“If you count something interesting, you will learn something interesting”
– Atul Gawande
Last year I read two excellent books by Atul Gawande:
I recommend them both.
One idea that has stuck with me from these is the power of simple tests or checklists.
An example he gives in “Better” is the Apgar Score, created by Dr Virginia Apgar in the early 1950s as a quick and easy way to assess the health or otherwise of a new born baby.
It is almost certainly the first test you passed in your life!
Prior to this many babies which were the wrong size (too small) the wrong colour (blue) or not breathing, perhaps as a result of a difficult birth, would die because it was assumed that nothing could be done to save them. At the time, remember, over 3% of babies died during child birth.
The concept of the test was more or less dismissed when she first suggested it because it was thought to be too simplistic to be useful, but today is used all around the world, and has had a massive impact.
Here is a quote from the book:
“The score turned an intangible and impressionistic clinical concept – the condition of new babies – into numbers that people could collect and compare. Using it required more careful observation and documentation of the true condition of every baby. Moreover, even if only because doctors are competitive, it drove them to want to produce better scores – and therefore better outcomes – for the newborns they delivered.”
He was recently interviewed by Charlie Rose:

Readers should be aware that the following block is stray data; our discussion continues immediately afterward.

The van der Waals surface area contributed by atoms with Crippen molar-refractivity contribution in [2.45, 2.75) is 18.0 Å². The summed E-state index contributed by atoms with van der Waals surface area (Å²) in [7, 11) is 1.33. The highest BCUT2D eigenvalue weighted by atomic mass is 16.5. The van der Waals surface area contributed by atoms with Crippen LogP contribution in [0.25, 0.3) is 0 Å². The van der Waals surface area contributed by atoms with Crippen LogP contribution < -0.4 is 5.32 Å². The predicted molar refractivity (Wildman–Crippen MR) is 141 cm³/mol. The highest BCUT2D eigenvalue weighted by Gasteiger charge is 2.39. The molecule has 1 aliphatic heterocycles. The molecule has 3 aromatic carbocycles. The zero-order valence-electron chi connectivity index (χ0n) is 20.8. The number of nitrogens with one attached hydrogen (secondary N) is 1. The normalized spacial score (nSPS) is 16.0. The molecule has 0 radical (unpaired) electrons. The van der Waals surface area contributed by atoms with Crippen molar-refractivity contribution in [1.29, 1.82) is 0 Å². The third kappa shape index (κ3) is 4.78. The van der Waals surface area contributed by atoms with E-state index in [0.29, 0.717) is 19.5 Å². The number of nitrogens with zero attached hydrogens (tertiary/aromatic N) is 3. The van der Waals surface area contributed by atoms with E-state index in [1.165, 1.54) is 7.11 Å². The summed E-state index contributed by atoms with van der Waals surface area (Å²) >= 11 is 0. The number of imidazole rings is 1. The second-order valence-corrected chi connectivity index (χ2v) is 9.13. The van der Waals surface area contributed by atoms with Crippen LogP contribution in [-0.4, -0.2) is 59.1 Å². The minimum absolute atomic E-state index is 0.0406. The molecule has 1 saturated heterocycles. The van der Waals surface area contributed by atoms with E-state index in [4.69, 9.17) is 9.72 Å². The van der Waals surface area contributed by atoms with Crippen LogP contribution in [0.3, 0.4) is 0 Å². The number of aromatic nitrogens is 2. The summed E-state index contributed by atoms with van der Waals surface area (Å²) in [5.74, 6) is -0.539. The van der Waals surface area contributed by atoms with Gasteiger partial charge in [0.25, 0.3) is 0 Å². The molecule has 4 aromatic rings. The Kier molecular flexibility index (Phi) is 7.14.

Here is an extract from that interview, where he talks about the same idea, this time in the context of general surgery: specifically a checklist used by surgeons at key points during a procedure, and the massive difference it has had to the outcomes where it has been used:
“We introduced a 90-second checklist that happens right before [the patient goes] to sleep, and then right before an incision, and right before [the patient] leaves the room, kind of like before takeoff, after takeoff and on landing.”
“It checks 19 things that if we missed them, we will harm you. But it turns out we miss one of those steps about two-thirds of the time, and using the checklist in every hospital we put it in – we put it in eight hospitals that range from rural Tanzania to Seattle, Washington — and each hospital it went into reduced complications by double digits, on average by about a third.”
Something that was easy and made such a big impact would be popular, right? Actually no…
“Q: And how is the medical profession responding to this?”
“A: Well, there are two kinds of reactions. We surveyed the teams afterwards, asked them what did you think. And about 80 percent said, you know, in the end, it wasn’t as bad as I thought. It was swift. I thought it improved care. But there was a solid 20 percent who said, this is a waste of my time. I don’t think it improves anything. But then we asked them one more thing. We said, if you were having surgery, would you want the checklist? And 94 percent said they would want it.”
It makes me wonder what other things we dismiss as being too simple to be useful. Or, what things we oppose for ourselves but which we would think others should do. “Do as I say not as I do” perhaps, or is it “I’m an expert, so I don’t need it”?
I’m sure this same idea could be applied to a wide range of different things.
For example, imagine a simple test that you could do at the end of each day which measures the impact of your actions on your own health:
- Did you eat well?
- Did you exercise?
- Did you get enough sleep?
- Did you spend time with family and friends?
How would you score?
Would you want to know?
Maybe you would even share your results with others, in order to be able to compare?
And then, having created a false sense of competition, wouldn’t you be incented to do better?
Clearly keeping score can be pretty powerful, as long as you choose the right score to keep.